The Winter Jazz Festival will take place from 2 to 9 p.m. on Sunday, Jan. 31. Tickets are $30 advance, $35 door.

The picks

Starts tonight (Friday, Nov. 13) at the Cowles: Zenon Dance Company’s 33rd Fall Season. Constantly expanding their repertoire with new commissions, fiercely athletic, Zenon is exciting to watch and always fresh. This time they’re presenting two world premieres: Stefanie Batten Bland’s “Appetit,” a short piece exploring American greed, created in collaboration with the dancers and French composer Jean-Philippe Barrios, and  Joanna Kotze’s “Rouge,” inspired by French and Italian surreal cinema and everyday street life, with new music composed by Ryan Season. Rounding out the program: a reprise of Daniel Buraczeski’s uplifting 1999 piece “Ezekiel’s Wheel.” 8 p.m. FMI and tickets ($34). Fridays and Saturdays through Nov. 14 and Sunday Nov. 22.

Courtesy of Zenon Dance
Mary Ann Bradley performing “Ezekiel’s Wheel” by Daniel Buraczeski.

Saturday at MacPhail’s Antonello Hall: “Caffeinated Bach.” Curated by conductor Mischa Santora, MacPhail’s annual Spotlight Series begins with a program that shows two sides of Bach: serious and humorous. The first half features the Suite in G major for solo cello, the e-minor Toccata for harpsichord, and the Chaconne for solo violin from the d-minor Partita. The second half is given to the Coffee Cantata, a comic opera about a young woman who loves coffee too much. And this was long before Starbucks. The performers are MacPhail teaching artists. Pre-concert talk at 7 p.m., music at 8. FMI and tickets ($24/$15; call 612-767-5250).

Sunday at Colonial Church of Edina: Andrew Litton and Friends. Longtime artistic director for the Minnesota Orchestra’s Sommerfest and a very fine pianist, Litton will join friends and colleagues from the orchestra for a program of music by Poulenc (Sextet for Wind Quintet and Piano), Bach, Barboteu, Ravel and Rameau. 1 p.m. FMI and tickets ($20).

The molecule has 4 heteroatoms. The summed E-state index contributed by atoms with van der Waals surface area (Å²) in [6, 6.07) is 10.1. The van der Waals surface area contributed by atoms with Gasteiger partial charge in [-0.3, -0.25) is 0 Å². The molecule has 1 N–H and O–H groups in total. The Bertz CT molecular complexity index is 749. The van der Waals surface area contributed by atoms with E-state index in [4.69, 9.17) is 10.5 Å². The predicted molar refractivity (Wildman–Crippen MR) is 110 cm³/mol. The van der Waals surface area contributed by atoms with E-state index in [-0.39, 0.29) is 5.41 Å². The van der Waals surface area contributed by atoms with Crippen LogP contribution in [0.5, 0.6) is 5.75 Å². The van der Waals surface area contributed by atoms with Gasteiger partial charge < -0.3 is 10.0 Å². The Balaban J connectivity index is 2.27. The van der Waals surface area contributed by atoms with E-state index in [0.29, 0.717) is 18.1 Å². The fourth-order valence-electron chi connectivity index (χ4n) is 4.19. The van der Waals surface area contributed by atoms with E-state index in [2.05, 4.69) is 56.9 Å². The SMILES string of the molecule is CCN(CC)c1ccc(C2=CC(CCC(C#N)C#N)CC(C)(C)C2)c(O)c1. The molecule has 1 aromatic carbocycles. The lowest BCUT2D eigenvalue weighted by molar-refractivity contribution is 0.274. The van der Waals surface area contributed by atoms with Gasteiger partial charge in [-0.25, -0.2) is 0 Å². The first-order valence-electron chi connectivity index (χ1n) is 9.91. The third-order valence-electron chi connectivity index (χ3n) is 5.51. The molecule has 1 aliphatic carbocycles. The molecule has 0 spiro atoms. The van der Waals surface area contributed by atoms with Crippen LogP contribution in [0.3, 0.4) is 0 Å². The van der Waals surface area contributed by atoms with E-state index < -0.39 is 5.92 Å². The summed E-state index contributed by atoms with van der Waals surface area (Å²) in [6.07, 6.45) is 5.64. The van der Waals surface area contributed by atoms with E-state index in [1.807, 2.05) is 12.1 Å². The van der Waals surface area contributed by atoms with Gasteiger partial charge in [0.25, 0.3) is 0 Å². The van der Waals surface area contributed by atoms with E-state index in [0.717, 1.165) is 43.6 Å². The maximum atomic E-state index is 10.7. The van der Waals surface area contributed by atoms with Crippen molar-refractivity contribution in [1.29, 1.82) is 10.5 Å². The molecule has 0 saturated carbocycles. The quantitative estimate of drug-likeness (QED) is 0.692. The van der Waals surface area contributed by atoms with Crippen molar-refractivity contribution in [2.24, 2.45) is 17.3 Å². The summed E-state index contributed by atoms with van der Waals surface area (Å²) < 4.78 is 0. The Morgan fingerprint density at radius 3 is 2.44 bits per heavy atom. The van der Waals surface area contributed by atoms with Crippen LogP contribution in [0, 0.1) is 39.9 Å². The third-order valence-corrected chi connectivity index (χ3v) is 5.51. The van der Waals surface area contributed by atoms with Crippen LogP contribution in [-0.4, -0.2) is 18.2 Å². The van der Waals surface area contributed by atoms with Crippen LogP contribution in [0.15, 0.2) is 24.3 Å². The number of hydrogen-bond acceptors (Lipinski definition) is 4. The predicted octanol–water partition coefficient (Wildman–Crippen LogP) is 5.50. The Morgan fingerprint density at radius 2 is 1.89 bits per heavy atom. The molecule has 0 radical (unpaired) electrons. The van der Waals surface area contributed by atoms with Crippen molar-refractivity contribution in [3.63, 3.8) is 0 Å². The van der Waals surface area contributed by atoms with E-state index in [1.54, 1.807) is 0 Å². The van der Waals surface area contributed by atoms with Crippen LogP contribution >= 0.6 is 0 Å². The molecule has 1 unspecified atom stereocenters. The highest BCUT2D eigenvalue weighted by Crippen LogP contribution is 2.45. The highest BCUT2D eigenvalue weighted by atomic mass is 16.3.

Sunday at Open Book: As Curated By: More than a Single Story. The Loft has been hosting a series of conversations among black women writers, who come from many places but are often lumped together as though they have one voice. The final conversation features five African writers: Kari Mugo, Nimo H. Farah, Julia Nekessa Opoti, Adaobi Okolue and Lula S. Saleh. Carolyn Holbrook hosts. 2:30 p.m. Free.

Sunday at Macalester’s Mairs Concert Hall: Alexander Gavrylyuk. The Chopin Society presents the often-recorded, in-demand Ukrainian pianist, winner of the 1999 Horowitz Competition and the 2005 Arthur Rubinstein Piano Master Competition in Tel Aviv, in an afternoon concert of great piano works by Schubert, Chopin, Rachmaninoff and Prokofiev. 3 p.m. FMI and tickets ($25).

Photo by Mika Bovan
Alexander Gavrylyuk

Monday at the Jungle Theater: An evening with Connie Evingson to benefit Angel Flight Central. The Monday after Give to the Max Day is not the greatest timing, but this worthy organization – which arranges charitable flights for health care or other humanitarian purposes – is a great cause. So far: 20,000 flights in 20 years. Vocalist Connie Evingson will perform with Patty and the Buttons, the Good Earth Restaurant and Patisserie 46 will provide hors d’oeuvres and desserts, a cash bar (wine and beer) will be available, plus there’s a wine auction. 6 to 9 p.m. Tickets $40-$30.

Tuesday at the University Club: Carol Connolly Hosts a Reading by Writers. St. Paul Poet Laureate Connolly has hosted the Third Tuesday Reading by Writers for nearly two decades. It showcases emerging and established writers of all kinds, and the lineup is never the same. This time it’s Erica Christ, Mary Ann Grossmann of the Pioneer Press, Ashley O’Brien, Dan Tilsen, Christopher Title, Joel Van Valen, the Saint Paul Almanac’s Clarence White, St. Paul’s city artist Marcus Young and Sue Zumberge. 7:30 p.m. A hat is passed at the end of the night; funds raised support the Saint Paul Almanac.